Wednesday, August 29, 2007
On the Loose: Preview Part II
Here is the other half of chapter one. Just to refresh: Tornado. People in bathtub.
Rocky’s whining is louder than both the siren and the TV. His big dog mouth is near my ear, and his breath is more of a natural disaster than any twister. I try to shove the dog off me with an elbow, but he’s rock solid.
“Doing OK?” James holds his cushion up with one hand, his other arm curling around me and Millie.
My teeth chatter and my body quakes. No, I’m not OK. I’m petrified! I’ve watched the Discovery Channel. I’ve seen what random chaos a tornado is capable of. I know perfectly well in a few hours it could be me, a few cows, and a television set stuck in a tree on the other side of town.
“Everything’s going to be fine. It’s tornado season. Nothing to be afraid of. We’re just taking some precautions.”
Millie’s voice does little to comfort me. Precautions? A precaution is wearing your seatbelt in case you might have a wreck. Or carrying an umbrella because it may rain. Three people and a dog huddling in a tub with parts of a couch balanced on their heads is not a precaution. It’s what you do when the weatherman says a tornado is going to sail over your house and rip through your community.
“I’ll pray for us.”
With our heads already bowed, James leads us in prayer, asking God for safety and protection.
Even though I’m living with a pastor, and I’m at church a million times a week, I’m not a Christian. Shocking, I know. I’m still on the fence. I’m new to church and God, and I’m only now getting to the point where I can go to the youth services on Wednesday nights without wanting to hide in a broom closet all night. This life of faith the Scotts lead has been a huge adjustment for me.
That being said, I hope we don’t get wiped out tonight because I’m just not ready. Should we meet with untimely deaths, I know where the Scotts would go. They’d waltz right into the pearly gates of heaven. Me . . . now that’s another matter. Not tonight, God. I’m not exactly in the believers club yet . . . And besides, I can’t die without getting my driver’s license. It would be so embarrassing.
Rocky’s ears perk up and he sniffs the air. Maybe he got a whiff of his own breath.
The lights flicker a few times, and James’s arm tightens around my shoulders. This is not good.
The trees outside beat on the house, and rain pelts the roof. Isn’t it supposed to be really quiet before a tornado? Maybe the threat is over. We’ll probably be back in front of the TV in a few minutes.
Then the room goes black. I stiffen.
No lights. No noise from the TV. Nothing but the sound of the wind howling in the rain and the house shaking at the force of it.
The dog growls and paws at the tub.
I scratch his ear. “Rocky, calm down.” But who can blame him? I’m about to pee my pants myself.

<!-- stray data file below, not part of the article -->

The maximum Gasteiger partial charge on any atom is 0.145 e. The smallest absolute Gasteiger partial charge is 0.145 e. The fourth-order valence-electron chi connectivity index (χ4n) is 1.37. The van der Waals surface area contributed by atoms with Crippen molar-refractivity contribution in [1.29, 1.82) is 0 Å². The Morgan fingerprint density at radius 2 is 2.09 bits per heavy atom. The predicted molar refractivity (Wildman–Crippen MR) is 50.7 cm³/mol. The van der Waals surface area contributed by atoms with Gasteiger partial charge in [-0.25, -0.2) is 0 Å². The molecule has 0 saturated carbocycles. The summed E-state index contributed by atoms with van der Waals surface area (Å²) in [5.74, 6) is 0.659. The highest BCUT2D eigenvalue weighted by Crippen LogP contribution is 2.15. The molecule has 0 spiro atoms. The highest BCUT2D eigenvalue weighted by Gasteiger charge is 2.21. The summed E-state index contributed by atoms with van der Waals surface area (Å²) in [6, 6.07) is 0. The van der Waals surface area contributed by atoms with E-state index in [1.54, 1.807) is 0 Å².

The walls begin to vibrate, and Rocky catapults out of the bathtub, barking at a new noise.
“Got that cushion over you, Katie?” Millie’s voice is higher-pitched than usual, and our huddle gets tighter.
The dog scratches at the door, whining and yelping.
“You shut the door, right?” Millie whispers to her husband. “Rocky, come here. Come on.”
An eerie sound like a distant jet plane has me holding my breath in fear.
The door creaks open then crashes against the wall, as the dog frees himself from the bathroom.
“Rocky!” We all call out in unison.
The jet sound is getting louder.
I can hear things flying against the house. Or maybe it’s hail.
“I’ll get the dog.”
“No, James. Rocky’s more likely to come to me. He’s got to be under the bed. I’ll run out really quick and get him.”
Ignoring her husband, Millie makes a dash for the door, calling for the dog.
Just as the bedroom window explodes.
My ears fill with the pounding of my pulse. The alarm can no longer be heard, and the jet sound is now more like a train—coming for our house at mach speed.
“Stay here!” James flies into the bedroom, calling his wife’s name.
“I’m over here! Just got a little scratched.”
I can’t see a thing, except for the bedroom occasionally illuminated through the doorway by lightning. My eyes don’t leave the door, and I only release my pent-up breath when the shapes of my foster parents are in front of me.
James shuts us in the bathroom, and we gather close again.
The wind roars, and the Scotts cocoon around me. James is talking, but I can’t hear him. Tears slip down my face, and I grit my teeth and bury my head into Millie’s shoulder.
The house shakes and sways, as if it’s fighting to stay in place. Glass shatters somewhere else in the house. I hold on for dear life.
And then it stops.
My breathing is the loudest thing in the room as the locomotive sounds fade away.
“Is everybody all right?”
The calm timbre of James’s voice fills me with relief. We’re OK. We made it.
“Katie?” And now Millie’s voice.
My body sags against her.
“I’m good.” Though my head is spinning. I can’t believe I just sat through a tornado. Maybe the Weather Channel will want to interview us.
“I’m going to get a flashlight. Everybody just stay put for now. I think we lost a few windows, so there’s probably glass everywhere.”
James returns in a moment, the beam of his light illuminating the bathroom. “Millie, you said you were OK.”
“I am.” She tenses beside me. “Oh . . . I see what you mean.”
My eyes follow the path of the light, and I see Millie’s white shirt.
Covered in blood.
Copied from On the Loose, by Jenny B. Jones, copyright 2007, by permission of NavPress, www.navpress.com. All rights reserved.